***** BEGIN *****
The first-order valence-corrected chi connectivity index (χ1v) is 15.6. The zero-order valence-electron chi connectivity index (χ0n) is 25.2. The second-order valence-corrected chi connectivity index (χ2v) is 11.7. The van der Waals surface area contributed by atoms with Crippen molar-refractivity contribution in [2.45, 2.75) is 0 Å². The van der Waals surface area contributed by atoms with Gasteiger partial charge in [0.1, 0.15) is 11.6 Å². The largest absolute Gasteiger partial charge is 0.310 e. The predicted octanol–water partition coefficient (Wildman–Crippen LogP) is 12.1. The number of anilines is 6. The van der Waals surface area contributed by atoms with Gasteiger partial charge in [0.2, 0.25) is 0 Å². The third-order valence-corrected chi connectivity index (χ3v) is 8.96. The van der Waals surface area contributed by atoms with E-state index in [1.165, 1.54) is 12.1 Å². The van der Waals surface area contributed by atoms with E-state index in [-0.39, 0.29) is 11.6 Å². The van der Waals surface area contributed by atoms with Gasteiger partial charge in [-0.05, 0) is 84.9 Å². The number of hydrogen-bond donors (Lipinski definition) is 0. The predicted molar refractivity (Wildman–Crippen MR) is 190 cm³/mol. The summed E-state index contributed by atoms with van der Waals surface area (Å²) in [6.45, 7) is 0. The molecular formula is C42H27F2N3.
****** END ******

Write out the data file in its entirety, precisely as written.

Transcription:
The first-order valence-corrected chi connectivity index (χ1v) is 15.6. The zero-order valence-electron chi connectivity index (χ0n) is 25.2. The second-order valence-corrected chi connectivity index (χ2v) is 11.7. The van der Waals surface area contributed by atoms with Crippen molar-refractivity contribution in [2.45, 2.75) is 0 Å². The van der Waals surface area contributed by atoms with Gasteiger partial charge in [0.1, 0.15) is 11.6 Å². The largest absolute Gasteiger partial charge is 0.310 e. The predicted octanol–water partition coefficient (Wildman–Crippen LogP) is 12.1. The number of anilines is 6. The van der Waals surface area contributed by atoms with Gasteiger partial charge in [0.2, 0.25) is 0 Å². The third-order valence-corrected chi connectivity index (χ3v) is 8.96. The van der Waals surface area contributed by atoms with E-state index in [1.165, 1.54) is 12.1 Å². The van der Waals surface area contributed by atoms with E-state index in [-0.39, 0.29) is 11.6 Å². The van der Waals surface area contributed by atoms with Gasteiger partial charge in [-0.05, 0) is 84.9 Å². The number of hydrogen-bond donors (Lipinski definition) is 0. The predicted molar refractivity (Wildman–Crippen MR) is 190 cm³/mol. The summed E-state index contributed by atoms with van der Waals surface area (Å²) in [6.45, 7) is 0. The molecular formula is C42H27F2N3.